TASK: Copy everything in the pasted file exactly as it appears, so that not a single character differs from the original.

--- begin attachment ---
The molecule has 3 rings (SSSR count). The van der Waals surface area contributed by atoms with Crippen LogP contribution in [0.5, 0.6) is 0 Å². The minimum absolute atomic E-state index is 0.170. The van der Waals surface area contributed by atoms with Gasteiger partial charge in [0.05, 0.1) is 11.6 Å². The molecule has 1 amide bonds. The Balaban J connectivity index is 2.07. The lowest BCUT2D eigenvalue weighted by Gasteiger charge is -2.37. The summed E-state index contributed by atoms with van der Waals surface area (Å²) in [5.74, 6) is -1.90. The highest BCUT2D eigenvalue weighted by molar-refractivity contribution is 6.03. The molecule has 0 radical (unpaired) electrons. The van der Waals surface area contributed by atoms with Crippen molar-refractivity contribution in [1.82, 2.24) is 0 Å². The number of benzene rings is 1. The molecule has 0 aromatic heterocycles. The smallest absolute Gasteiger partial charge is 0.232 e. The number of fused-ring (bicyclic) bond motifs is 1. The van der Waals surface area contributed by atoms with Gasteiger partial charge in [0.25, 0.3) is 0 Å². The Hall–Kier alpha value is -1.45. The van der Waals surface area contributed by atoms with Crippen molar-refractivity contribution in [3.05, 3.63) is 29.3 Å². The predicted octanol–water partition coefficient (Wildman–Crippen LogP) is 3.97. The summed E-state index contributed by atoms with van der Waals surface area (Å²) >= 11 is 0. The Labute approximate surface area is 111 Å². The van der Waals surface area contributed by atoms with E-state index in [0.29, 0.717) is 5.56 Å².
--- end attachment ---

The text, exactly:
The molecule has 3 rings (SSSR count). The van der Waals surface area contributed by atoms with Crippen LogP contribution in [0.5, 0.6) is 0 Å². The minimum absolute atomic E-state index is 0.170. The van der Waals surface area contributed by atoms with Gasteiger partial charge in [0.05, 0.1) is 11.6 Å². The molecule has 1 amide bonds. The Balaban J connectivity index is 2.07. The lowest BCUT2D eigenvalue weighted by Gasteiger charge is -2.37. The summed E-state index contributed by atoms with van der Waals surface area (Å²) in [5.74, 6) is -1.90. The highest BCUT2D eigenvalue weighted by molar-refractivity contribution is 6.03. The molecule has 0 radical (unpaired) electrons. The van der Waals surface area contributed by atoms with Crippen molar-refractivity contribution in [1.82, 2.24) is 0 Å². The number of benzene rings is 1. The molecule has 0 aromatic heterocycles. The smallest absolute Gasteiger partial charge is 0.232 e. The number of fused-ring (bicyclic) bond motifs is 1. The van der Waals surface area contributed by atoms with Gasteiger partial charge in [0.25, 0.3) is 0 Å². The Hall–Kier alpha value is -1.45. The van der Waals surface area contributed by atoms with Crippen molar-refractivity contribution in [3.05, 3.63) is 29.3 Å². The predicted octanol–water partition coefficient (Wildman–Crippen LogP) is 3.97. The summed E-state index contributed by atoms with van der Waals surface area (Å²) >= 11 is 0. The Labute approximate surface area is 111 Å². The van der Waals surface area contributed by atoms with E-state index in [0.29, 0.717) is 5.56 Å².